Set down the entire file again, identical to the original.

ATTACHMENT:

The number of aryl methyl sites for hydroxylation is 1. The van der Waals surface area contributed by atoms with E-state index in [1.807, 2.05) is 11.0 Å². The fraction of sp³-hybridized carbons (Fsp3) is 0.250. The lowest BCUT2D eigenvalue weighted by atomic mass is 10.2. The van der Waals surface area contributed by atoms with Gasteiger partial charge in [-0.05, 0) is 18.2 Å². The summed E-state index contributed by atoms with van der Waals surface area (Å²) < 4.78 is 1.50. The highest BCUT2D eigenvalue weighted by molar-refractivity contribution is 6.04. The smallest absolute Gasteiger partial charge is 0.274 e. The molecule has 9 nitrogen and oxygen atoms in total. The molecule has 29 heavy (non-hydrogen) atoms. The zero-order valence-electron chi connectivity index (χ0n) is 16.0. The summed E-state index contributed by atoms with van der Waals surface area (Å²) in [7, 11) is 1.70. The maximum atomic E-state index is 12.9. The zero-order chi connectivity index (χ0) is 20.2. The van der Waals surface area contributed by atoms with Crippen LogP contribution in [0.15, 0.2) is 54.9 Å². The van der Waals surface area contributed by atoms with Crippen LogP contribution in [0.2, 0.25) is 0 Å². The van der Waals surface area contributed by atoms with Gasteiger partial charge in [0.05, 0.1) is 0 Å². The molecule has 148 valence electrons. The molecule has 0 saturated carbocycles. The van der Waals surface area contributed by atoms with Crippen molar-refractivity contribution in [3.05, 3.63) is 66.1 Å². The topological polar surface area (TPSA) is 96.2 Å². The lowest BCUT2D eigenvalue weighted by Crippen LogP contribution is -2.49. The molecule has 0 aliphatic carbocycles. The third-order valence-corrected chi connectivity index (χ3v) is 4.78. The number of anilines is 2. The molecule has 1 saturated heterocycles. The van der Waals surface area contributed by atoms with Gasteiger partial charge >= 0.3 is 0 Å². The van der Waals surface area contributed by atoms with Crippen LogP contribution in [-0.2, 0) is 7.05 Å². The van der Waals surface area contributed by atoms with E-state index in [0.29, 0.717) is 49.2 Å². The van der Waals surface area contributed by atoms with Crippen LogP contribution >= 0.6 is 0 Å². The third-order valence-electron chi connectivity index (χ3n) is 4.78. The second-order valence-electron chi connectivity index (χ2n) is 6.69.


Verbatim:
The number of aryl methyl sites for hydroxylation is 1. The van der Waals surface area contributed by atoms with E-state index in [1.807, 2.05) is 11.0 Å². The fraction of sp³-hybridized carbons (Fsp3) is 0.250. The lowest BCUT2D eigenvalue weighted by atomic mass is 10.2. The van der Waals surface area contributed by atoms with Gasteiger partial charge in [-0.05, 0) is 18.2 Å². The summed E-state index contributed by atoms with van der Waals surface area (Å²) < 4.78 is 1.50. The highest BCUT2D eigenvalue weighted by molar-refractivity contribution is 6.04. The smallest absolute Gasteiger partial charge is 0.274 e. The molecule has 9 nitrogen and oxygen atoms in total. The molecule has 29 heavy (non-hydrogen) atoms. The zero-order valence-electron chi connectivity index (χ0n) is 16.0. The summed E-state index contributed by atoms with van der Waals surface area (Å²) in [7, 11) is 1.70. The maximum atomic E-state index is 12.9. The zero-order chi connectivity index (χ0) is 20.2. The van der Waals surface area contributed by atoms with Crippen LogP contribution in [0.15, 0.2) is 54.9 Å². The van der Waals surface area contributed by atoms with Crippen LogP contribution in [0.2, 0.25) is 0 Å². The van der Waals surface area contributed by atoms with Gasteiger partial charge in [0.05, 0.1) is 0 Å². The molecule has 148 valence electrons. The molecule has 0 saturated carbocycles. The van der Waals surface area contributed by atoms with Crippen molar-refractivity contribution in [3.05, 3.63) is 66.1 Å². The topological polar surface area (TPSA) is 96.2 Å². The lowest BCUT2D eigenvalue weighted by Crippen LogP contribution is -2.49. The molecule has 0 aliphatic carbocycles. The third-order valence-corrected chi connectivity index (χ3v) is 4.78. The number of anilines is 2. The molecule has 1 saturated heterocycles. The van der Waals surface area contributed by atoms with Gasteiger partial charge >= 0.3 is 0 Å². The van der Waals surface area contributed by atoms with Crippen LogP contribution in [-0.2, 0) is 7.05 Å². The van der Waals surface area contributed by atoms with E-state index in [0.29, 0.717) is 49.2 Å². The van der Waals surface area contributed by atoms with Crippen LogP contribution >= 0.6 is 0 Å². The third-order valence-electron chi connectivity index (χ3n) is 4.78. The second-order valence-electron chi connectivity index (χ2n) is 6.69.